The new Charities SORPs – initial matters for consideration
The accounting requirements for charities which prepare 'true and fair accounts' are changing for periods commencing on or after 1 January 2015: OSCR and the Charity Commission have published two new Statements of Recommended Practice (SORPs).
Charities which meet the small company definition (See note 1 below) are eligible to apply the Financial Reporting Standard for Smaller Entities (FRSSE) and can use the Charities SORP (FRSSE); all other charities must apply the Charities SORP (FRS 102).
Both versions of the SORP are available on the SORP microsite.
The main driver for the changes is the Financial Reporting Council's (FRC's) future withdrawal of existing UK accounting standards and their replacement with a new suite of accounting standards, including core standard, Financial Reporting Standard (FRS 102). However, it is the forthcoming implementation of a new EU Accounting Directive which made the publication of two separate SORPs expedient.
The Directive will significantly reduce the mandatory disclosure requirements of small companies (excluding non-profit making companies) for accounting periods commencing on or after 1 January 2016 although the accounts of such entities will still be required to show a true and fair view. At the same time it is proposed that the financial reporting qualifying conditions for small companies will be raised (See note 2 below). This is expected to necessitate the withdrawal of the FRSSE 2015 and its replacement with new guidance for small companies to be contained in a FRS 102-based framework with reduced disclosures. The potential implications of the withdrawal of the FRSSE for charities applying the Charities SORP (FRSSE) are explored further in this article.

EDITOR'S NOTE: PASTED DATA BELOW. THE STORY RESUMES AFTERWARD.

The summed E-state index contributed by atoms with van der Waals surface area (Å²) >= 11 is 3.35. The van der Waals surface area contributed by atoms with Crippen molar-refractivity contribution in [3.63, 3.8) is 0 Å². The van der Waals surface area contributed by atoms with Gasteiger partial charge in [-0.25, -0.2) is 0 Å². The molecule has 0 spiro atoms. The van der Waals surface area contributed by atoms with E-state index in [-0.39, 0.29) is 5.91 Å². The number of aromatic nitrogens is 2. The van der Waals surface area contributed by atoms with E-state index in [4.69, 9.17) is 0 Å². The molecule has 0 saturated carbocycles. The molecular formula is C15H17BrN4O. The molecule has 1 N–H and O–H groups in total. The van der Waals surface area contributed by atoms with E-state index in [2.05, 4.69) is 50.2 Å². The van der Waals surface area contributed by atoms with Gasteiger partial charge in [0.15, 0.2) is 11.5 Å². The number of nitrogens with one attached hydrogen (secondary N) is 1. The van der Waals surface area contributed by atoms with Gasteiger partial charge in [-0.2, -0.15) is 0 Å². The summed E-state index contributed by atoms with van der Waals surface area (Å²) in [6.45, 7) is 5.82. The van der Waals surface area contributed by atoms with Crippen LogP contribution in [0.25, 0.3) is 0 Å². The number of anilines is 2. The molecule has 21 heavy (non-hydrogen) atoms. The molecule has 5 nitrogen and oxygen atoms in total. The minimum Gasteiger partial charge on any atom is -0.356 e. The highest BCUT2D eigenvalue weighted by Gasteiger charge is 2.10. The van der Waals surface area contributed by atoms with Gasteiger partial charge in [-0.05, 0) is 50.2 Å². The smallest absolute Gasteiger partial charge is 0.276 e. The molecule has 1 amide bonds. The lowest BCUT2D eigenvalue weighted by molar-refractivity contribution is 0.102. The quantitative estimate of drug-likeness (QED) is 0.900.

The Charities SORP (FRS 102)
While there are many differences between the Charities SORP (FRS 102) and the Charities SORP (2005), the main difference between old and new is application of the fair value approach under the SORP (FRS 102) in relation to the recording of some transactions and balances, although historic cost accounting remains a feature in some instances, for example, fixed assets can continue to be measured at historic cost. Some of the other changes introduced by the SORP (FRS 102) are:
Statement of financial activities (SoFA)
- Income and expenditure classifications have been amended to reduce the number of line items.
- Gains and losses in investment assets must be treated as part of the income or expenditure of the charity and therefore go 'above the line'.
- Comparative figures for each column must be presented. However, the comparatives for each class of fund may be included within the notes rather than in the SoFA.
- In the SoFA, or in the notes to the accounts, material items must be separately disclosed where this is necessary to give a 'true and fair' view. This requirement is similar to the old UK GAAP requirements on exceptional items.
Statement of cash flows
A statement of cash flows must be prepared even if a charity chooses to apply FRS 102 rather the FRSSE.
Notes to the accounts
- Support costs, including costs classified as governance costs, must be disclosed separately. Governance costs are no longer reported as a separate line item within the SoFA.
- Charities must disclose the total amount of all employee benefits received by key management personnel in relation to their services to the charity.
- Charities must either disclose the fact that there were no employees who received remuneration in excess of £60,000 or disclose the number of employees remunerated above £60,000 in bands of £10,000.